affect, interstate trade and commerce. The Publisher Defendants sell e-
books throughout the United States. Their e-books represent a 
substantial amount of interstate commerce. In 2010, United States 
consumers paid more than $300 million for the Publisher Defendants' e-
books, including more than $40 million for e-books licensed through 
Defendant Apple's iBookstore.

IV. Co-Conspirators

    22. Various persons, who are known and unknown to Plaintiff, and 
not named as defendants in this action, including senior executives of 
the Publisher Defendants and Apple, have participated as co-
conspirators with Defendants in the offense alleged and have performed 
acts and made statements in furtherance of the conspiracy.

V. The Publishing Industry and Background of the Conspiracy

A. Print Books

    23. Authors submit books to publishers in manuscript form. 
Publishers edit manuscripts, print and bind books, provide advertising 
and related marketing services, decide when a book should be released 
for sale, and distribute books to wholesalers and retailers. Publishers 
also determine the cover price or ``list price'' of a book, and 
typically that price appears on the book's cover.
    24. Retailers purchase print books directly from publishers, or 
through wholesale distributors, and resell them to consumers. Retailers 
typically purchase print books under the ``wholesale model.'' Under 
that model, retailers pay publishers approximately one-half of the list 
price of books, take ownership of the books, then resell them to 
consumers at prices of the retailer's choice. Publishers have sold 
print books to retailers through the wholesale model for over 100 years 
and continue to do so today.

B. E-books

    25. E-books are books published in electronic formats. E-book 
publishers avoid some of the expenses incurred in producing and 
distributing print books, including most manufacturing expenses, 
warehousing expenses, distribution expenses, and costs of dealing with 
unsold stock.
    26. Consumers purchase e-books through Web sites of e-book 
retailers or through applications loaded onto their reading devices. 
Such electronic distribution allows e-book retailers to avoid certain 
expenses they incur when they sell print books, including most 
warehousing expenses and distribution expenses.
    27. From its very small base in 2007 at the time of Amazon's Kindle 
launch, the e-book market has exploded, registering triple-digit sales 
growth each year. E-books now constitute at least ten percent of 
general interest fiction and non-fiction books (commonly known as 
``trade'' books \1\) sold in the United States and are widely predicted 
to reach at least 25 percent of U.S. trade books sales within two to 
three years.
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    \1\ Non-trade e-books include electronic versions of children's 
picture books and academic textbooks, reference materials, and other 
specialized texts that typically are published by separate imprints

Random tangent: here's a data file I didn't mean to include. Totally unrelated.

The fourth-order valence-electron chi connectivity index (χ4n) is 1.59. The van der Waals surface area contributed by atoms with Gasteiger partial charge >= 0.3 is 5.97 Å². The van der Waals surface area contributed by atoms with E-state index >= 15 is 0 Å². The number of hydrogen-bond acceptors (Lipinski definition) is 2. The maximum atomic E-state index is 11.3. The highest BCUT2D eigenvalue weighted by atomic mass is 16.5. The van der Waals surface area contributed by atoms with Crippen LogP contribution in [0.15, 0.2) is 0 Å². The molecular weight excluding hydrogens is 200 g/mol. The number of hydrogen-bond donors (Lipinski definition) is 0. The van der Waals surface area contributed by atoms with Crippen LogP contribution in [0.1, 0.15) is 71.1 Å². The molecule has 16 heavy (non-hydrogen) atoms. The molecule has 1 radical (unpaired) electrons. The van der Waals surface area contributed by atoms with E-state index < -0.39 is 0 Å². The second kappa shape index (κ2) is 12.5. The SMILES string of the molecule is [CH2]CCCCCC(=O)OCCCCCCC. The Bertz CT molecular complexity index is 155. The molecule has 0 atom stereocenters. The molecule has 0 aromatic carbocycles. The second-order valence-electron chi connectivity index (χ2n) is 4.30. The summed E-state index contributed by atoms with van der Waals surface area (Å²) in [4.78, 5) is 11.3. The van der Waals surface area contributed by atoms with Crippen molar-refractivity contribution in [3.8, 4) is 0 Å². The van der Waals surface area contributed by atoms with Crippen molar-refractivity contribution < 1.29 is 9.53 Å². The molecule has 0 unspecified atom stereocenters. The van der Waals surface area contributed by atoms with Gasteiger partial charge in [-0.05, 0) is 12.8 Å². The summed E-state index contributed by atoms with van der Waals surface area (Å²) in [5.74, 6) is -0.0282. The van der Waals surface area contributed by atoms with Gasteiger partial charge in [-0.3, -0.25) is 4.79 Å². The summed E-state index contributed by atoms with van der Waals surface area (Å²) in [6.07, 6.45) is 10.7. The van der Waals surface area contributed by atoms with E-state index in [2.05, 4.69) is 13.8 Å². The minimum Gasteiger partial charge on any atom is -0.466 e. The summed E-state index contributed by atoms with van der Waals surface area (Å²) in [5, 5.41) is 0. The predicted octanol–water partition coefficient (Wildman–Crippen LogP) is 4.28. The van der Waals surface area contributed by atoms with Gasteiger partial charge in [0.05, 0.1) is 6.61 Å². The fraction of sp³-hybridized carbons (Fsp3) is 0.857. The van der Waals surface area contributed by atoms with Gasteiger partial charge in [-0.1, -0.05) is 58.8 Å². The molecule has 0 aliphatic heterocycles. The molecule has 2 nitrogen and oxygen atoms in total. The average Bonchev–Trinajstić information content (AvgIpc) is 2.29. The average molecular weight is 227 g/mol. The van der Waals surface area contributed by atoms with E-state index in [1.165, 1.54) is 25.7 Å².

from trade books, often are sold through separate channels, and are 
not reasonably substitutable for trade e-books.
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D. Publisher Defendants and ``The $9.99 Problem''

    28. The Publisher Defendants compete against each other for sales 
of trade e-books to consumers. Publishers bid against one another for 
print- and electronic-publishing rights to content that they expect 
will be most successful in the market. They also compete against each 
other in bringing those books to market. For example, in addition to 
price-setting, they create cover art and other on-book sales 
inducements, and also engage in advertising campaigns for some titles.
    29. The Publisher Defendants are five of the six largest publishers 
of trade books in the United States. They publish the vast majority of 
their newly released titles as both print books and e-books. Publisher 
Defendants compete against each other in the sales of both trade print 
books and trade e-books.
    30. When Amazon launched its Kindle device, it offered newly 
released and bestselling e-books to consumers for $9.99. At that time, 
Publisher Defendants routinely wholesaled those e-books for about that 
same price, which typically was less than the wholesale price of the 
hardcover versions of the same titles, reflecting publisher cost 
savings associated with the electronic format. From the time of its 
launch, Amazon's e-book distribution business has been consistently 
profitable, even when substantially discounting some newly released and 
bestselling titles.
    31. To compete with Amazon, other e-book retailers often matched or 
approached Amazon's $9.99-or-less prices for e-book versions of new 
releases and New York Times bestsellers. As a result of that 
competition, consumers benefited from Amazon's $9.99-or-less e-book 
prices even if they purchased e-books from competing e-book retailers.
    32. The Publisher Defendants feared that $9.99 would become the